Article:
By Syed Mansoor Agha
Todays’ date, 9 November 2019, has been recorded in the pages of history as the day when the political strife initiated in the midnight of 22-23 December 1949, to capture and occupy the Babri Mosque, built in 1528, in Ajodhya, ended in favour of the usurper. The Supreme Court delivered its judgement in favour of the usurper stating that the land, where a mosque stood for 463 years and where congregational [Muslim] prayers had been regularly held, rightfully belongs to the party that claims, merely on the basis of assumptions and speculations, that [their deity] Rama was born at this very site thousands of years ago.
The court said that: (1) Muslims were unable to prove that prayers were held there regularly and uninterruptedly; (2) Hindus have always seen it as a site of religious importance; (3) even before the construction of a partition wall in 1858 [Hindu] devotees had been stepping into the courtyard of the mosque, i.e., not only Ramchabootra but the Mosque’s courtyard as well remained in their use; and(4) even after the construction of the grilled wall they [Hindus] continued to express their devotion to the site by looking at it from outside.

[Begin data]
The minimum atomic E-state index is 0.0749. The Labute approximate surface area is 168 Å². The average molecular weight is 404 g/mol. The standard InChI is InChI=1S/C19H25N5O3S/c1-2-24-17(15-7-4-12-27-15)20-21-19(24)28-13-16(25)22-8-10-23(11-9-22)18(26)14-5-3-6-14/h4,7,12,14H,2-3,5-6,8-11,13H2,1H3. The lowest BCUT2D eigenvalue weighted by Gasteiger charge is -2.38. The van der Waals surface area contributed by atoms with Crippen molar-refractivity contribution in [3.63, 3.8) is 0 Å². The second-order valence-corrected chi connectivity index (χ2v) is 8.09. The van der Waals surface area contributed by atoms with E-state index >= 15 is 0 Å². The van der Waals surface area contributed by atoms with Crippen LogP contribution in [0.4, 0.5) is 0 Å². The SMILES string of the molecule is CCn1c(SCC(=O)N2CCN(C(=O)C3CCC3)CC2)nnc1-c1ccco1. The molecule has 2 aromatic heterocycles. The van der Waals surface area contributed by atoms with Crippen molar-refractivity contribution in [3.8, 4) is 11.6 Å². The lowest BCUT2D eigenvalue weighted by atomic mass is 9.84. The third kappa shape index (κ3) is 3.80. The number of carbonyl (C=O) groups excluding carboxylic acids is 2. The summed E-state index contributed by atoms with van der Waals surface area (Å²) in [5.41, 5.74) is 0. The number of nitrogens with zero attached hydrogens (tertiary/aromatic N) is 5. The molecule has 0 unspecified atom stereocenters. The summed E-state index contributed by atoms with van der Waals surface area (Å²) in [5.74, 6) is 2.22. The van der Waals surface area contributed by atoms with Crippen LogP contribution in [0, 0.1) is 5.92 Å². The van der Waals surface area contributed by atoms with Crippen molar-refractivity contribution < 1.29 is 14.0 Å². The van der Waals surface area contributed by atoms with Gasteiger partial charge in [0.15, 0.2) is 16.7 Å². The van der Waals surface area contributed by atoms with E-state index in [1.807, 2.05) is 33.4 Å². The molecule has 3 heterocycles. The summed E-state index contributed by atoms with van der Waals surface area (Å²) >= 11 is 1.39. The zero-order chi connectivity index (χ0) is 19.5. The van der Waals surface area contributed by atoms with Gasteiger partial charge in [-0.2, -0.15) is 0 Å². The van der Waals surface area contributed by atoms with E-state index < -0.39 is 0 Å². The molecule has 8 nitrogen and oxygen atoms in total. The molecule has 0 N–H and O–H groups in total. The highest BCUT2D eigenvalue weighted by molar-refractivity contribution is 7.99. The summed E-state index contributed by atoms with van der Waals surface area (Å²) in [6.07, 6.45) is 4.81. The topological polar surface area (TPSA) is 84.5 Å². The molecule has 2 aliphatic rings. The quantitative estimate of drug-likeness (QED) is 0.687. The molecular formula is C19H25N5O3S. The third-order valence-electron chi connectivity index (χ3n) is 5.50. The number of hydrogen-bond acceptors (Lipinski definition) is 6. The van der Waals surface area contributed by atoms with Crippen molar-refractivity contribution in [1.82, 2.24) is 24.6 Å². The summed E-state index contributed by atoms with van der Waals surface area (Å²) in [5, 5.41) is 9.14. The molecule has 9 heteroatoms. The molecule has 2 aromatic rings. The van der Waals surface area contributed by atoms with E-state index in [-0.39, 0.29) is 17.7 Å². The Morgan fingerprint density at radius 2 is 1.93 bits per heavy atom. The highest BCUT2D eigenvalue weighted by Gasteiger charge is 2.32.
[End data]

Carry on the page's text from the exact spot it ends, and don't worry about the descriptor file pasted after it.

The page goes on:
[The facts, however, are that] the existence of the mosque was a reality and (1) the opposite party’s [Hindus’] claim [over the site] was based on a faith based in a fanciful story. (2) The court accepted the existence of the mosque. (3) It held as illegal the surreptitious installation of idols inside the mosque and its demolition [by the so called karsevaks on 6 December 1992]. It accepted that [Muslim] prayers were held in the mosque. Majoritarianism has become the country’s new law for everyone out there to see, but now the court’s verdict too endorsed it. The faith of the majority thus came to be the basis for declaring that it was the majority’s due right to occupy the land in question.
A court’s verdict is meant to deliver justice and do [as the Urdu saying goes] ‘doodh ka doodh, pani ka pani’ [make everything crystal clear and separate milk from water]. But in the judgement in question, milk has been declared water and water milk. Therefore, several legal questions are being raised thereon . For example, the former Supreme Court Judge Ashok Kumar Ganguly said, ‘As a student of the Constitution, it is little difficult for me to accept it [the verdict’].